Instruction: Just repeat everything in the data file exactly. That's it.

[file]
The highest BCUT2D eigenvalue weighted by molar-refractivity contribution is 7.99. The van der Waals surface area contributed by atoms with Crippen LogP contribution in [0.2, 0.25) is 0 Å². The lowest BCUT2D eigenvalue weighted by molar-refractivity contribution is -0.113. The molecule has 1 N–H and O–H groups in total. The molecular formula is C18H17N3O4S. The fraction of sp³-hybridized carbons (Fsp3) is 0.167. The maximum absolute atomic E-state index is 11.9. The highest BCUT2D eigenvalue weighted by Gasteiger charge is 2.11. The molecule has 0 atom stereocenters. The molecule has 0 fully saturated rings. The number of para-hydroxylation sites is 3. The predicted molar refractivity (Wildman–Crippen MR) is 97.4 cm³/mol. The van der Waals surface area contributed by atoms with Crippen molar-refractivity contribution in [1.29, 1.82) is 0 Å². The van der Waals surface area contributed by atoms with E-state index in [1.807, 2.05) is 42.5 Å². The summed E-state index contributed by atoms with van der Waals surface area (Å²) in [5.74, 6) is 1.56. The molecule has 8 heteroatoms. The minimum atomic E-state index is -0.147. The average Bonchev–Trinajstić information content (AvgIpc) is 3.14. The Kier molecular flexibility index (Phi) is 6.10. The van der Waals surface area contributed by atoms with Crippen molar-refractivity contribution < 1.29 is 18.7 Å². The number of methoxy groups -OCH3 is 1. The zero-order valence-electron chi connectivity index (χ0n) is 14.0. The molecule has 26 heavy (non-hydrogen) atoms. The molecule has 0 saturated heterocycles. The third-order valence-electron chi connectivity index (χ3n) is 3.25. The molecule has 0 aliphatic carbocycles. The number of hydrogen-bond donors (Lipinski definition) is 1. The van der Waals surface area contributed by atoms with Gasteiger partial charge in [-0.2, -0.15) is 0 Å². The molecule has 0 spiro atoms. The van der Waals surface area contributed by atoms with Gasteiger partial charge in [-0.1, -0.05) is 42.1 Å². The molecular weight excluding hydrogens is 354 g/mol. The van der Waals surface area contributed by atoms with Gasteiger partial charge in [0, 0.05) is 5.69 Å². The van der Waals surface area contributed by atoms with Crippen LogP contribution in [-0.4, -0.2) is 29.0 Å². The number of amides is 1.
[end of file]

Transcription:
The highest BCUT2D eigenvalue weighted by molar-refractivity contribution is 7.99. The van der Waals surface area contributed by atoms with Crippen LogP contribution in [0.2, 0.25) is 0 Å². The lowest BCUT2D eigenvalue weighted by molar-refractivity contribution is -0.113. The molecule has 1 N–H and O–H groups in total. The molecular formula is C18H17N3O4S. The fraction of sp³-hybridized carbons (Fsp3) is 0.167. The maximum absolute atomic E-state index is 11.9. The highest BCUT2D eigenvalue weighted by Gasteiger charge is 2.11. The molecule has 0 atom stereocenters. The molecule has 0 fully saturated rings. The number of para-hydroxylation sites is 3. The predicted molar refractivity (Wildman–Crippen MR) is 97.4 cm³/mol. The van der Waals surface area contributed by atoms with Crippen molar-refractivity contribution in [1.29, 1.82) is 0 Å². The van der Waals surface area contributed by atoms with E-state index in [1.807, 2.05) is 42.5 Å². The summed E-state index contributed by atoms with van der Waals surface area (Å²) in [5.74, 6) is 1.56. The molecule has 8 heteroatoms. The minimum atomic E-state index is -0.147. The average Bonchev–Trinajstić information content (AvgIpc) is 3.14. The Kier molecular flexibility index (Phi) is 6.10. The van der Waals surface area contributed by atoms with Crippen molar-refractivity contribution < 1.29 is 18.7 Å². The number of methoxy groups -OCH3 is 1. The zero-order valence-electron chi connectivity index (χ0n) is 14.0. The molecule has 26 heavy (non-hydrogen) atoms. The molecule has 0 saturated heterocycles. The third-order valence-electron chi connectivity index (χ3n) is 3.25. The molecule has 0 aliphatic carbocycles. The number of hydrogen-bond donors (Lipinski definition) is 1. The van der Waals surface area contributed by atoms with Gasteiger partial charge in [-0.2, -0.15) is 0 Å². The molecule has 0 spiro atoms. The van der Waals surface area contributed by atoms with Gasteiger partial charge in [-0.1, -0.05) is 42.1 Å². The molecular weight excluding hydrogens is 354 g/mol. The van der Waals surface area contributed by atoms with Gasteiger partial charge in [0, 0.05) is 5.69 Å². The van der Waals surface area contributed by atoms with Crippen LogP contribution in [-0.4, -0.2) is 29.0 Å². The number of amides is 1.